On the depiction of smoking in the movies and its effects on kids (it provides links to the actual studies involved - I've removed them - they can be found on the actual webpage):
After a decline in the 1970s and 1980s, the amount of smoking in American movies began to increase dramatically in 1991 and now exceeds the amount present in 1960. In contrast to reality, smoking in the movies is usually associated with high-profile, successful figures. A teen going to the movies today will leave with the misimpression that smoking is widely accepted— that is, the "winners" smoke, and no health or social consequences are associated with smoking.

Smoking by high-profile actors is associated with favorable attitudes toward smoking and actual smoking among teens.
On the relationships between the tobacco and film industries :
The major goal of the Motion Picture Association of America (MPAA), Hollywood's political arm, is to protect the movie studios and the multinational corporations that own them from anything that would restrict their activities or profits. In response to efforts by the government to censor the content of films, the MPAA instituted a voluntary system of rating films in 1968 ... The MPAA does not consider smoking—the most widely used addictive drug that kills the most people—in assigning ratings. The fact that the MPAA does not consider smoking when rating a movie is very important to the tobacco industry because it recruits and retains new smokers—the children that the MPAA rating system is supposedly designed to protect—by associating its products with excitement, sex, wealth, rebellion, and independence.

... The tobacco industry has built its alliance with Hollywood for decades by working at every level, from payments to studios to distributing free cigarettes to the people who make movies ... the president of a production company wrote RJ Reynolds Tobacco reporting that all the characters in a suspense thriller they were producing smoked, then added, "Film is better than any commercial that has been run on television or any magazine, because the audience is totally unaware of any sponsor involvement."
As for solutions it suggests four.
  • Take into account the smoking content in a movie when rating the movie - lots of smoking gets an 'R' rating. Of course the movie industry is resisting since audience size is automatically reduced since kids are excluded (mostly) and thus profits decline.
  • Certify in the closing credits that no one involved in the film's production received anything of value—cash, loans, tobacco products, publicity, or anything else—in exchange for using or displaying tobacco.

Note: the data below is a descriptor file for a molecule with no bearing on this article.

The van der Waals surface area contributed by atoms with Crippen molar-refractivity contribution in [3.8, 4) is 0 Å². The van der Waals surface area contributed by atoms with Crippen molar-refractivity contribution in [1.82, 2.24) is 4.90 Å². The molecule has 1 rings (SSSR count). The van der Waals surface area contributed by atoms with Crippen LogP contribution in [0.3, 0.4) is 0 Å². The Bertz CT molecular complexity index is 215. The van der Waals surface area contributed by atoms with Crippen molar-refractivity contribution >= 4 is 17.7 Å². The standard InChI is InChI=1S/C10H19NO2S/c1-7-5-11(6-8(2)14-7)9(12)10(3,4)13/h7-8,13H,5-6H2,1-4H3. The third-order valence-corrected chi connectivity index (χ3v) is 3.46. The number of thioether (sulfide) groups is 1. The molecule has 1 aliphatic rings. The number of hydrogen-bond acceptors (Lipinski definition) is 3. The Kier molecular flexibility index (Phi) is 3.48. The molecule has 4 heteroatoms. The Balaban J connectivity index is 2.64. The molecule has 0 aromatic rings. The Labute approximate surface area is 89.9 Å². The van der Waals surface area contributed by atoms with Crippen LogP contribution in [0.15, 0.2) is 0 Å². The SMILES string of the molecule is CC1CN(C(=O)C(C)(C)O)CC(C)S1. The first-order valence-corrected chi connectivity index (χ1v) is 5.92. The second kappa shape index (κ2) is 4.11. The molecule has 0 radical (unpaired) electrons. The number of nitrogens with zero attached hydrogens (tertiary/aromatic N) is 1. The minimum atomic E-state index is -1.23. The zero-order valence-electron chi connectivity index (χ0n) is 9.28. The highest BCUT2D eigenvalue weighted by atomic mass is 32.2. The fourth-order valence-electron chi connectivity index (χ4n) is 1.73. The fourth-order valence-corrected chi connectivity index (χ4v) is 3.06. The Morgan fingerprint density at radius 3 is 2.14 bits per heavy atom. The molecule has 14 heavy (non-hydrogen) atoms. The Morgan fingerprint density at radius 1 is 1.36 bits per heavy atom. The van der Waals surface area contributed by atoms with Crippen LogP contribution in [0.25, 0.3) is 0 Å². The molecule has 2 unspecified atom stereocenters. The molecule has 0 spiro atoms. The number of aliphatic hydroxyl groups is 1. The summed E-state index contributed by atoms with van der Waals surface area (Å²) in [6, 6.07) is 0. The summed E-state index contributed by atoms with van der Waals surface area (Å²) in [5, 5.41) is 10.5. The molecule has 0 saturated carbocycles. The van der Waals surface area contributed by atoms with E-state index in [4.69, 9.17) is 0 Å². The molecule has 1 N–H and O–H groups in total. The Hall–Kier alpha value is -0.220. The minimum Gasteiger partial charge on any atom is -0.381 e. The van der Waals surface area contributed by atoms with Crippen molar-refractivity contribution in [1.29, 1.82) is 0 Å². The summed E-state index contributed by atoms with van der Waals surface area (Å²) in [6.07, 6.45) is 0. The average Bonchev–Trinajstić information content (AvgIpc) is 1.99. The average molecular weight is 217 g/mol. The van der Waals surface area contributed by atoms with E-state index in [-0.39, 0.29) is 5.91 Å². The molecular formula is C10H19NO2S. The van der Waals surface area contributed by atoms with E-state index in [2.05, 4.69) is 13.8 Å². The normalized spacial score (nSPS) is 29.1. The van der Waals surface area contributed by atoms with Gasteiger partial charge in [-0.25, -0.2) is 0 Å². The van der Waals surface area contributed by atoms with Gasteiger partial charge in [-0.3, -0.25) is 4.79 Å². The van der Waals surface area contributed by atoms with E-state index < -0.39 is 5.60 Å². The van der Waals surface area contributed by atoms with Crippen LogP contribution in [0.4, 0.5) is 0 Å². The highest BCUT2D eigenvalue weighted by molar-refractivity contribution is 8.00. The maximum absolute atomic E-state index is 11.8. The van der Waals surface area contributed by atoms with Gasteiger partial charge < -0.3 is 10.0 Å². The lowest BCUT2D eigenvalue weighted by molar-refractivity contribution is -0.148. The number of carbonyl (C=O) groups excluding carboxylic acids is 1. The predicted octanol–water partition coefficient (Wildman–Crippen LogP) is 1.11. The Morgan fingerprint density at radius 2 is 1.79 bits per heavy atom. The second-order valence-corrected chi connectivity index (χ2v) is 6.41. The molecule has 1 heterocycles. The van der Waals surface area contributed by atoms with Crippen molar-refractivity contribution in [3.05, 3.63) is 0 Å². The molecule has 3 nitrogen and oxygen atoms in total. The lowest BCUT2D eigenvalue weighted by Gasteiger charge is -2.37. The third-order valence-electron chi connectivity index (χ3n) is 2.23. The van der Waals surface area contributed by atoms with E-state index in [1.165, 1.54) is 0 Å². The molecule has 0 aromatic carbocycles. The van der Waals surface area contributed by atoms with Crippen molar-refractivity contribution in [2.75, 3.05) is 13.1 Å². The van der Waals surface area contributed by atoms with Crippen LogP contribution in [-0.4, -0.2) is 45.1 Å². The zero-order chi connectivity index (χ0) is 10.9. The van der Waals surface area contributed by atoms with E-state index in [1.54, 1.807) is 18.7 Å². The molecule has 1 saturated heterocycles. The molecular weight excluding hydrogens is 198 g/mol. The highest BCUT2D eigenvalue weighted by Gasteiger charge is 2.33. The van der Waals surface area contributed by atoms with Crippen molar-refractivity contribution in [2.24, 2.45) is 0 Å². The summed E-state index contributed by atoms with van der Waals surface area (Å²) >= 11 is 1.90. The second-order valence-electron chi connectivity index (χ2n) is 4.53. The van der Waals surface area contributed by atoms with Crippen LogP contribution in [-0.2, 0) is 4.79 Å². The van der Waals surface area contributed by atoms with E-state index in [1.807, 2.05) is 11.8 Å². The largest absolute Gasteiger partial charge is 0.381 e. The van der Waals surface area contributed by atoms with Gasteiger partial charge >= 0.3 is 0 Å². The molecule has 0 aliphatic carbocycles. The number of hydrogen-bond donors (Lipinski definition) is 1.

• Require strong antitobacco advertisements before any film that contains smoking (including those on television, videotape, and DVD) to immunize audiences from the pro-tobacco influences in the film.
  • Stop identifying brands.
An old review of the movie The Insider from Indian Express:
... no two industries have waltzed together as merrily through the years as tobacco and moving pictures. Films make cigarettes glamourous, and cigarettes lend that glamour back to generation after generation of chain-smoking stars. There have been stories of underhand deals to make sure actors smoked as much as possible through films, and actors who openly advertised cigarettes.
A report from ABC-KSAT TV on a study about the effect of smoking on kids:
"The positive portrayal of smoking in American movies is probably the single, most powerful pro-tobacco influence worldwide when you talk about children," said Stanton Glantz, a tobacco control advocate and the author of an editorial that accompanied the published findings in the Dec. 15, 2001 issue of the British Medical Journal.
Some points that arise from all that reading:
  • If Hollywood takes payments from the tobacco industry in return for showing smoking onscreen, then a question arises : does Bollywood do too? If not, why does the poster of the comedy Bunty Aur Bubli have just the face of Big B, lighting a cigarette. The movie shows shows the hero and heroine lighting up frequently too - that is what my 15 year old nephew says. The movie's audience includes kids in a big way - he was so desperate to see this movie that he was prepared to go alone.
  • The solutions seem completely and utterly reasonable and simple - will Bollywood accept them in lieu of the ban?
  • When was the last time a movie on TV was preceded by a clear certification - A or U or A/U or whatever. What will it take for the TV industry to start showing an age based certification like in the US? Parents would at least have something with which to stop their kids from watching a particular program.


Aamir Khan Says No Please

Amir Khan weighs in (link via India Uncut). And jumps immediately to the big question: What about depicting characters who do drugs, beat their wifes, remain unkempt? Should they not be shown too?

Food For Work Programme Ailing

The Food For Work Programme launched by the UPA has issues, writes Brinda Karat in The Hindu.
.. visits to worksites in three backward districts of Yeotmal, Hingoli and Nanded in Maharashtra ... reveal a horrific picture of inhuman conditions at the worksite, extremely low piece rate wages for hard manual labour and, most shocking of all, women doing a nine-hour day of heavy work at public worksites entirely without payment.
She calls for an urgent "course correction". Will it happen?

Update: I wanted to mention two lines from the article which made me do a double-take:
1. There were at least 25 children at the site but there was no crèche.
Where does she come from? I agree there should have been a creche. But I would have to be a dreamer to actually expect one at a digging site.

2. Therefore, urgent course correction is required including militant mobilisation of the people. (Italics mine).
Militant mobilisation? Of the Maoist kind?

Ban Way Over The Top

Says The Hindu and calls for the immediate recall of the ban notification. Reasons?

1. Films need to depict everything human including weaknesses, depravities, excesses
2. The scope of the notification is too large and will be difficult to implement and
3. Freedom of the media will be infringed